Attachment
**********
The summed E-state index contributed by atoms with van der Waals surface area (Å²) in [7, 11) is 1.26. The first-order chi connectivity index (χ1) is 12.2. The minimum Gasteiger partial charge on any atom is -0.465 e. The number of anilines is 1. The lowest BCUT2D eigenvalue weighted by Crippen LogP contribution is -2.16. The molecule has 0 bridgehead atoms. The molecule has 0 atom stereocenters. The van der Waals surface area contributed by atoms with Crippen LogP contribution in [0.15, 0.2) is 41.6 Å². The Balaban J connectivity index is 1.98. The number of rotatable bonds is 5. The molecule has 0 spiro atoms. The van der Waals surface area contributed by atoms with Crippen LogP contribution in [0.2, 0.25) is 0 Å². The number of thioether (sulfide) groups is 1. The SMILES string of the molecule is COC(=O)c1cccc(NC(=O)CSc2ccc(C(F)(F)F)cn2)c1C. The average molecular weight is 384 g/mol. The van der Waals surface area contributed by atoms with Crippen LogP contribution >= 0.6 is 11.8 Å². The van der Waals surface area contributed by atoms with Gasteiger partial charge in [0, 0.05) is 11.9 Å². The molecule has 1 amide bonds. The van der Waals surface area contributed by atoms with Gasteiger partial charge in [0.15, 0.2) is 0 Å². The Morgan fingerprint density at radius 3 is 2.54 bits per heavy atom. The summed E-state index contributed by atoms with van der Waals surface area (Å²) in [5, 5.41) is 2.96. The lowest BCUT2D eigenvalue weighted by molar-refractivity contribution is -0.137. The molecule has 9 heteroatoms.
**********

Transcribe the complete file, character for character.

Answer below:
The summed E-state index contributed by atoms with van der Waals surface area (Å²) in [7, 11) is 1.26. The first-order chi connectivity index (χ1) is 12.2. The minimum Gasteiger partial charge on any atom is -0.465 e. The number of anilines is 1. The lowest BCUT2D eigenvalue weighted by Crippen LogP contribution is -2.16. The molecule has 0 bridgehead atoms. The molecule has 0 atom stereocenters. The van der Waals surface area contributed by atoms with Crippen LogP contribution in [0.15, 0.2) is 41.6 Å². The Balaban J connectivity index is 1.98. The number of rotatable bonds is 5. The molecule has 0 spiro atoms. The van der Waals surface area contributed by atoms with Crippen LogP contribution in [0.2, 0.25) is 0 Å². The number of thioether (sulfide) groups is 1. The SMILES string of the molecule is COC(=O)c1cccc(NC(=O)CSc2ccc(C(F)(F)F)cn2)c1C. The average molecular weight is 384 g/mol. The van der Waals surface area contributed by atoms with Crippen LogP contribution >= 0.6 is 11.8 Å². The van der Waals surface area contributed by atoms with Gasteiger partial charge in [0, 0.05) is 11.9 Å². The molecule has 1 amide bonds. The van der Waals surface area contributed by atoms with Gasteiger partial charge in [0.15, 0.2) is 0 Å². The Morgan fingerprint density at radius 3 is 2.54 bits per heavy atom. The summed E-state index contributed by atoms with van der Waals surface area (Å²) in [5, 5.41) is 2.96. The lowest BCUT2D eigenvalue weighted by molar-refractivity contribution is -0.137. The molecule has 9 heteroatoms.